Going through separation and divorce can be intensely emotional for both partners, particularly when children are involved. Child custody often becomes the main point of contention in divorce cases. As a result, parents commonly become concerned about the possibility of their children being kidnapped by the other parent. Parental kidnapping is considered a crime under state and federal law and can also have implications for a parent’s custody rights. If you would like to learn more about how to prevent parental kidnapping in your situation, or if your child has been kidnapped by his or her other parent, consider contacting a skilled attorney from the Colorado Divorce Law Group by calling (720) 593-6442 to schedule a free consultation to discuss your case.
Parental kidnapping occurs when one parent takes his or her child with the intent of hiding the child from the custodial parent. There are many possible scenarios in which parental kidnapping can occur, including violating custody orders and taking a child out of the state or country without informing the other parent. According to Child Find of America, more than 200,000 children are victims of family abduction each year. In 78 percent of cases, the abductor is the non-custodial parent.
The federal law, the Parental Kidnapping Prevention Act of 1980, covers child custody jurisdiction. Under this law, only the child’s home state can issue and modify child custody orders. A child’s home state is defined as the state in which the child lived for a minimum of six consecutive months prior to filing for custody orders. This also means that a child’s existing custody orders cannot be modified by another state, except when the child has lived in that state for at least six months. This law can protect families in the event of a parental kidnapping situation by preventing the former spouse from modifying existing custody orders through a family court in another state.
Any parent involved in a high-conflict custody or divorce case should consider the risk of parental kidnapping. The key steps that can be taken to prevent parental kidnapping include:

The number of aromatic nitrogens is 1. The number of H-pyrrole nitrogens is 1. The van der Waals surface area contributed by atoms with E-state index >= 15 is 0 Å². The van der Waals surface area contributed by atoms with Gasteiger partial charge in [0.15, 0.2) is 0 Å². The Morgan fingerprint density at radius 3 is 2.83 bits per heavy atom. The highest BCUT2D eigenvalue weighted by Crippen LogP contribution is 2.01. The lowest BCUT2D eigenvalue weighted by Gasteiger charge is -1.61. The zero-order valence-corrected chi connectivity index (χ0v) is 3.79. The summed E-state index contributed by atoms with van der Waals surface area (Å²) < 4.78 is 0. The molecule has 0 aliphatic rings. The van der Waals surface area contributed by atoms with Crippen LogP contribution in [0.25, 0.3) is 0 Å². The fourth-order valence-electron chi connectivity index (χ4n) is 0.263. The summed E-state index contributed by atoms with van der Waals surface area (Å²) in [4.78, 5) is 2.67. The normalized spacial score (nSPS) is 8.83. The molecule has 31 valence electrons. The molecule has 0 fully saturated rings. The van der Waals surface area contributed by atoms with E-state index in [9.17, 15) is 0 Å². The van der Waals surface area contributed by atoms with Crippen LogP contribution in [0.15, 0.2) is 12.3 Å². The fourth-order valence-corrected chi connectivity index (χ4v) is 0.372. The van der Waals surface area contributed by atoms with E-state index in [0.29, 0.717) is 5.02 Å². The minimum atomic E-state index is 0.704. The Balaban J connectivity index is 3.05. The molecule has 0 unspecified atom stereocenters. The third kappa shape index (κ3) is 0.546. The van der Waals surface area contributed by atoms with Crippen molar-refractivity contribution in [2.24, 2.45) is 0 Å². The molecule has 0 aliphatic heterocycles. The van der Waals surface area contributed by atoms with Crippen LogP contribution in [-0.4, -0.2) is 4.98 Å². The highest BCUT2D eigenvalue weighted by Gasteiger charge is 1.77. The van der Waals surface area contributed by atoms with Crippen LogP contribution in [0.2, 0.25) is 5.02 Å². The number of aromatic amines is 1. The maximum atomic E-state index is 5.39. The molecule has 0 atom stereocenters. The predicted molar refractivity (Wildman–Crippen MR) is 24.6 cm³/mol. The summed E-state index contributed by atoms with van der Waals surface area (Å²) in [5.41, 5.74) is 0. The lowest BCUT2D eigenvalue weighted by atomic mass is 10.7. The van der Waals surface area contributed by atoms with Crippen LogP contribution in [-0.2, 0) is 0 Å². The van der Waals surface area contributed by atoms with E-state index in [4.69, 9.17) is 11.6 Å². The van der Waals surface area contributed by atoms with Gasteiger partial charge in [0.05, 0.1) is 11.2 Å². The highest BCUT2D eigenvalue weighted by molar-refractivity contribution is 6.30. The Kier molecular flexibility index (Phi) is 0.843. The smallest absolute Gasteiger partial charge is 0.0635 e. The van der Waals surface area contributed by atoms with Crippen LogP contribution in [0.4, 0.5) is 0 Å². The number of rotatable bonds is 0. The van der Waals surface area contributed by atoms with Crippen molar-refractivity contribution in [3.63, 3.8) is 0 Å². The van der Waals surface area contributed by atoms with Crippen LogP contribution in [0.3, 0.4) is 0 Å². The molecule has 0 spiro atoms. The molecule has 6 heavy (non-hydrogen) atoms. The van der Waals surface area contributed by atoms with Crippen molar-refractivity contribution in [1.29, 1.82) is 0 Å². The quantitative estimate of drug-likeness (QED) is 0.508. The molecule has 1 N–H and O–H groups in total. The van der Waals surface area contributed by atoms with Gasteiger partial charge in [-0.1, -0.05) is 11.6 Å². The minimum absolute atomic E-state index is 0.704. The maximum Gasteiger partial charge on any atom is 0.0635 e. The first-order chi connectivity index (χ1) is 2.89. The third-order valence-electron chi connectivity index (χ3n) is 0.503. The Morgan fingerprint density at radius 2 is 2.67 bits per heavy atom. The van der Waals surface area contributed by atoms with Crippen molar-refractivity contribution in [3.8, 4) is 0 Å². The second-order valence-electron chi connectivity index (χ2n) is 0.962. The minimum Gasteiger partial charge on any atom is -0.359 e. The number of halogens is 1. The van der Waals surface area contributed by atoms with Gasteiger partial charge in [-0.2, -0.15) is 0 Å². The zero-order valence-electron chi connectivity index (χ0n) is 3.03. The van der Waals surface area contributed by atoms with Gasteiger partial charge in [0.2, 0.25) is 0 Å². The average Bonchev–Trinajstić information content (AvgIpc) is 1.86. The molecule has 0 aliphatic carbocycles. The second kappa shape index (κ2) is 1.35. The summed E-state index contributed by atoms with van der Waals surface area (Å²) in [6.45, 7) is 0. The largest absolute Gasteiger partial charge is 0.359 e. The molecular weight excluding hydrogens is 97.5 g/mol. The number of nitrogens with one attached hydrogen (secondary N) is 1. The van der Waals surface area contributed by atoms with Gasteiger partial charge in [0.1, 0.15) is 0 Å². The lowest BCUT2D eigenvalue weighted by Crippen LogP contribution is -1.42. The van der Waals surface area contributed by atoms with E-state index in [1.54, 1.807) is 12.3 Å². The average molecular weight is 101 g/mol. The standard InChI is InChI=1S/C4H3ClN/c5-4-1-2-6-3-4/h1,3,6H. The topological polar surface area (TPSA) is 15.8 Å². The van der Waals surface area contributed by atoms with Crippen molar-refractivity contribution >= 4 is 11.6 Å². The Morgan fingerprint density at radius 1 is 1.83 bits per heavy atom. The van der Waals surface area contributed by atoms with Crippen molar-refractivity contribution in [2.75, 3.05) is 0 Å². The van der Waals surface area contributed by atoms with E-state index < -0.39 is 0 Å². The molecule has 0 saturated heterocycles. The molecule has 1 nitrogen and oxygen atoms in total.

Parental kidnapping may be more likely to occur if there is no custody agreement in place or if one parent is unhappy with the custody arrangement. When there is no written plan detailing the days and times when the child is with each parent, one parent has no grounds for accusing the other parent of violating custody rights or, in extreme cases, of kidnapping the child. While a formal custody plan is part of the divorce process, a temporary custody plan is necessary to cover the time during which the parents are separated but not yet divorced. A temporary plan can be agreed and put in writing by the spouses themselves or with the help of a family attorney.
All adults who are responsible for caring for the child, including the school, daycare center, or babysitter, should be informed of the custody plan and be provided with a copy. These caregivers should be given clear instructions on who is authorized to pick up the child each day of the week, and they should be made aware that they are not to release the child to anyone else without the custodial parent’s consent.
Maintaining accurate records and documentation is important if the need arises to take swift action in the event of a kidnapping emergency. These documents may include:
Any violation of the custody agreement by a former spouse and other red flags should be documented. Documentation of these behaviors and actions can be used as evidence in court if necessary to prove parental kidnapping or to assist in making modifications to an existing custody arrangement. The suspicious behaviors to note may include: